Impeachment Primer

The President, Vice President and all civil Officers of the United States, shall be removed from Office on Impeachment for, and Conviction of, Treason, Bribery, or other high Crimes and Misdemeanors. — Article 2, Section 4

Step one: the House of Representatives by simple majority passes Articles of Impeachment, laying out the alleged offenses of the impeached officeholder. Step two: the trial is held in the Senate. In the case of the president, the Chief Justice of the Supreme Court presides, otherwise the President of the Senate aka the Vice-President. (The Constitution does not specify; inferring it would be the usual presiding officer.) A two-thirds majority is required to convict and remove from office. Conviction by the Senate does not disallow criminal prosecution.

John Tyler – 1843

Vice-President Tyler came into office when President William Henry Harrison died only a month after his inauguration. A House member proposed a resolution to form a committee to investigate the President and lead to impeachment for “arbitrary, despotic, and corrupt abuse of veto power.” Tyler had offended the House by vetoing bills that would have lowered tariffs. Even so, the House quickly voted down the resolution.

Andrew Johnson – 1868

Johnson became president with the assassination of Abraham Lincoln. Although his home state Tennessee seceded at the beginning of the Civil War, Johnson stayed with the Union, the only senator from a Confederate state to do so. This did not mean Johnson wasn’t racist. Using presidential proclamations he effectively ended Reconstruction. He issued pardons and amnesties to former Confederates and opposed the Fourteenth Amendment which gave citizenship to former slaves. His firing of the Secretary of War precipitated impeachment for violating the recently-passed Tenure of Office Act, and for bringing “disgrace and ridicule on Congress.” The Senate came one vote short of conviction. He failed to gain the Republican Party’s nomination for president but returned to the Senate a few years later.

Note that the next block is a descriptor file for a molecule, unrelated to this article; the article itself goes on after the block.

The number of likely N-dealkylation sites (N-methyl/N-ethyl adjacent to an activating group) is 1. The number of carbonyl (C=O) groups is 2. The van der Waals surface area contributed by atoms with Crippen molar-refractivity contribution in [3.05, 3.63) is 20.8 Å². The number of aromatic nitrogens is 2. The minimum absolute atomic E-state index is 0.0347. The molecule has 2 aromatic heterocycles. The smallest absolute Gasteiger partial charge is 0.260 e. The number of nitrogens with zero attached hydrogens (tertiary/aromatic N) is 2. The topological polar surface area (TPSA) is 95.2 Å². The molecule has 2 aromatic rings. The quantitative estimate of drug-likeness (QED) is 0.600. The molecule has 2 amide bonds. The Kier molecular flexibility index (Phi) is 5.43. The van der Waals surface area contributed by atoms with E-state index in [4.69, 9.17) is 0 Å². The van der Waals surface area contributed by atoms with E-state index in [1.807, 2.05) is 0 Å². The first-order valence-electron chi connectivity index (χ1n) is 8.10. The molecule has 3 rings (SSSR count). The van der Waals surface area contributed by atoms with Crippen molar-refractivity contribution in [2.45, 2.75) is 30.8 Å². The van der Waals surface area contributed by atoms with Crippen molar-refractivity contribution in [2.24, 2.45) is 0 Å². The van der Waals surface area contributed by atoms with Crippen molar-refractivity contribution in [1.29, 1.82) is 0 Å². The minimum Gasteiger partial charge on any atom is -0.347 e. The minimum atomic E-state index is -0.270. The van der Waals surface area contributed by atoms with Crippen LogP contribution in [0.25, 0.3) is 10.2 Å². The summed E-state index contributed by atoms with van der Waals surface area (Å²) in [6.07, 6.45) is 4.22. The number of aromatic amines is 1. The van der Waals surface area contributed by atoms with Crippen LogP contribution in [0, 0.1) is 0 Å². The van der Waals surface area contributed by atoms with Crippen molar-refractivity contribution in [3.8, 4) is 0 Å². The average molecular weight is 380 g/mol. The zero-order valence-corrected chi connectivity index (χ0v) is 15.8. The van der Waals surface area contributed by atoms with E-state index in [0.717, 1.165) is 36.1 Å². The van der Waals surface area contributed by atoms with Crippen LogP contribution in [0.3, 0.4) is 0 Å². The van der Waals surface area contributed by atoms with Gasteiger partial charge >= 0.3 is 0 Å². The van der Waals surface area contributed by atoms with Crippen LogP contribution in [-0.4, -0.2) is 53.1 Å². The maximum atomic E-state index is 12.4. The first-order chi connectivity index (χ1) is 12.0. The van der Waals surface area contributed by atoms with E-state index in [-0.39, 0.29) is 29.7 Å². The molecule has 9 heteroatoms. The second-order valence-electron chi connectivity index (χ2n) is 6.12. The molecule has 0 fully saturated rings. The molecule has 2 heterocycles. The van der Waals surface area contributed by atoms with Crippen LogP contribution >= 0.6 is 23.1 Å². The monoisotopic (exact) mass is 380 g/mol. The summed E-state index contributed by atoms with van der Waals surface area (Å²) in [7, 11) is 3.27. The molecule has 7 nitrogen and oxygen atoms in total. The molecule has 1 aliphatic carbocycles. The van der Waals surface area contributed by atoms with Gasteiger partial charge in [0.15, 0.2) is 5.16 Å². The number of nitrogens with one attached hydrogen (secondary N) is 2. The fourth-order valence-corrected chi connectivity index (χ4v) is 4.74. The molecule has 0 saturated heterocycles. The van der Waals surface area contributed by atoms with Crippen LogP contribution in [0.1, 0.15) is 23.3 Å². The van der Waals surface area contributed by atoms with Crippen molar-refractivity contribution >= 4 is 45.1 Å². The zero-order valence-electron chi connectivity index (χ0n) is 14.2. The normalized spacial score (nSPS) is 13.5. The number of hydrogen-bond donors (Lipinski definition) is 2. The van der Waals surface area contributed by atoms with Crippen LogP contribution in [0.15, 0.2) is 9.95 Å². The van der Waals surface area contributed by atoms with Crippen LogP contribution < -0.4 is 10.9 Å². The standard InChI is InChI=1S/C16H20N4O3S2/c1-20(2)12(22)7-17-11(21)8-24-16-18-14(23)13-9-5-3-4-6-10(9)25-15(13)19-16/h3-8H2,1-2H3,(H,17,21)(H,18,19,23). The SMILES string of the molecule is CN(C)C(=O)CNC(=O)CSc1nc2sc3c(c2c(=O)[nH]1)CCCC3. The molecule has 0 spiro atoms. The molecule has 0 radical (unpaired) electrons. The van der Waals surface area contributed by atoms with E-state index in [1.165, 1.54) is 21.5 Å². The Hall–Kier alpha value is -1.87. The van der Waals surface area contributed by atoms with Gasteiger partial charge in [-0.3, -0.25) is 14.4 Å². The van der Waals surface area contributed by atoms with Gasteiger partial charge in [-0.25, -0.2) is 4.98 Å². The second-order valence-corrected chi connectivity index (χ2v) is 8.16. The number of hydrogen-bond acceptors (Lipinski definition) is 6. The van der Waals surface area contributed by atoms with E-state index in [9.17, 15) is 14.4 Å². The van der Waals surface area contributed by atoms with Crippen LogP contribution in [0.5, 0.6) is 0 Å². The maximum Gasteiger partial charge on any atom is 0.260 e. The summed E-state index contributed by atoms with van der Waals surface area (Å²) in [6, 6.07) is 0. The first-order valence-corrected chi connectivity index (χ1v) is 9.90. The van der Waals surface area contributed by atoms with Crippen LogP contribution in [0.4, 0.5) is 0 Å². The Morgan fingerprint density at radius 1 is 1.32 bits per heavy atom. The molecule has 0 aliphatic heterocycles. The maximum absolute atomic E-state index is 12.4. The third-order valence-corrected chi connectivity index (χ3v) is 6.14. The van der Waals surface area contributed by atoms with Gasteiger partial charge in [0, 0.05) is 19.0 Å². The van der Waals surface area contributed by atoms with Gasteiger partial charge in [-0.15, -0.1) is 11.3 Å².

Richard Nixon – 1974

Watergate and all its attendant major and minor scandals gave the impetus for Congress to pass articles of impeachment. A few decades too early for Mitch McConnell to save him, Nixon resigned before the Senate began his impeachment trial.

Bill Clinton – 1998

An inquiry into a failed Arkansas deal morphed into Kenneth Starr’s peering into the President’s sexual adventures. The “Starr Report (Official title: “Referral from Independent Counsel Kenneth W. Starr in Conformity with the Requirement of Title 28, United States Code, Section 595(c)”) published in salacious detail the investigation leading to Bill Clinton’s impeachment. Brett Kavanaugh was largely responsible for writing the report. (Kavanaugh’s prose sent many of us to the dictionary and now we know the correct spelling of “prurient.”) The House voted to impeach. Senate Republicans entertained the nation with comically infuriating displays of moral posturing and petty malevolence. In the end, they could not muster even a simple majority, much less the two-thirds necessary for conviction. Clinton appeared properly contrite and ended his eight years in the White House with higher-than-ever approval ratings.

Donald Trump – 201?

Originally published on George Rothert 

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